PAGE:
Yom Shabbat, 10 Tammuz 5778
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Avinu Malkeinu-we yearn for true compassion-for our children most of all.

There is nothing like meeting a brand new human being to give us hope for our future. The past two weeks of my life have been completely focussed on nurturing Noa, the newest member of our family. And yet as I recovered from her birth in the hospital and at home, I had to limit my time on the internet because of the impending and eventually devestating hurricane Harvey. Reading about the destruction of people’s entire lives has been too much for me to emotionally grasp in the wee hours of the morning as I feed Noa. I can’t stop the questions in my mind, what have we done to our planet? How will the thousands of people without homes and jobs, without loved ones to rely on or savings accounts to tap into rebuild their lives? And how are moms like me, just days out of the hospital with their newborns in the coastal towns and in Houston, fairing without access to the comforts of their homes?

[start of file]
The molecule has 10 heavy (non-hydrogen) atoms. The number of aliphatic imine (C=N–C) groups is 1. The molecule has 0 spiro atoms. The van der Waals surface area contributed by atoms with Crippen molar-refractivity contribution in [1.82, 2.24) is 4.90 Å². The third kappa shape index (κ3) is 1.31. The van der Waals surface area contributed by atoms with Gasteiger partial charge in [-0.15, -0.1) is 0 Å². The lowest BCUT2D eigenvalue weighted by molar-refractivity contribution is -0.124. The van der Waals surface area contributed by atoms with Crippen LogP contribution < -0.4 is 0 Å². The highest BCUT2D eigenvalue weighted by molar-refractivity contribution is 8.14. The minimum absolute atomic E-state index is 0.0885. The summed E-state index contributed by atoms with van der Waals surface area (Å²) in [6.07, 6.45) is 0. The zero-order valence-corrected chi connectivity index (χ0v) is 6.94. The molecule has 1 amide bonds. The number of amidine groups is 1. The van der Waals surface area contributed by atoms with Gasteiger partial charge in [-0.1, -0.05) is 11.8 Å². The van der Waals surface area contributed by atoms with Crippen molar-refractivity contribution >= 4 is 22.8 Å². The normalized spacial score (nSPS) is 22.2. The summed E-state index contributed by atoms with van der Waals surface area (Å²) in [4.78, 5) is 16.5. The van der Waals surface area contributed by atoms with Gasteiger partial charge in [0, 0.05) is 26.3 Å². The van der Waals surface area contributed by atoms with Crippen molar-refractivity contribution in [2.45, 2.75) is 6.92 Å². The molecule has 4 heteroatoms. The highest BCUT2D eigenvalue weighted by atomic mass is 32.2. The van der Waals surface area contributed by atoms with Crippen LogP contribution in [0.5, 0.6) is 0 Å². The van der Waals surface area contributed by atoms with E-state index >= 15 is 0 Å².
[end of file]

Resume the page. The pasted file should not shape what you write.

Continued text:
This weekend I read a beautiful and uplifting article written by my colleague Rabbi David Segal, about the many ways faith communities are responding to the crisis in Houston. In the article he quotes Rev. Barkley Thompson, Dean of Christ Church Cathedral in downtown Houston, who believes that, "God does not cause the hurricane but can be found within it. God is in the redemption we will find together in response to this disaster." Rev. Barkley reminds me that I’ve been focusing on the wrong questions. Our friends and loved ones will rebuild their lives, with our help. Those that we do not know will find hope in the many organizations and foundations who are giving substantial amounts of fund to those who need it most. Perhaps we will learn more about why storms such as Harvey cause so much devastation, and in the rebuilding, prevent such destruction from taking place again.

God, help all of the victims of Harvey’s rage feel compassion, from you, from their fellow human beings and from within themselves. And be compassionate to each and every one of us, as we do our best to respond to the challenges of our time. With your help we will rebuild and repair our world with hope for future generations at the forefront of our minds.

--Rabbi Cohen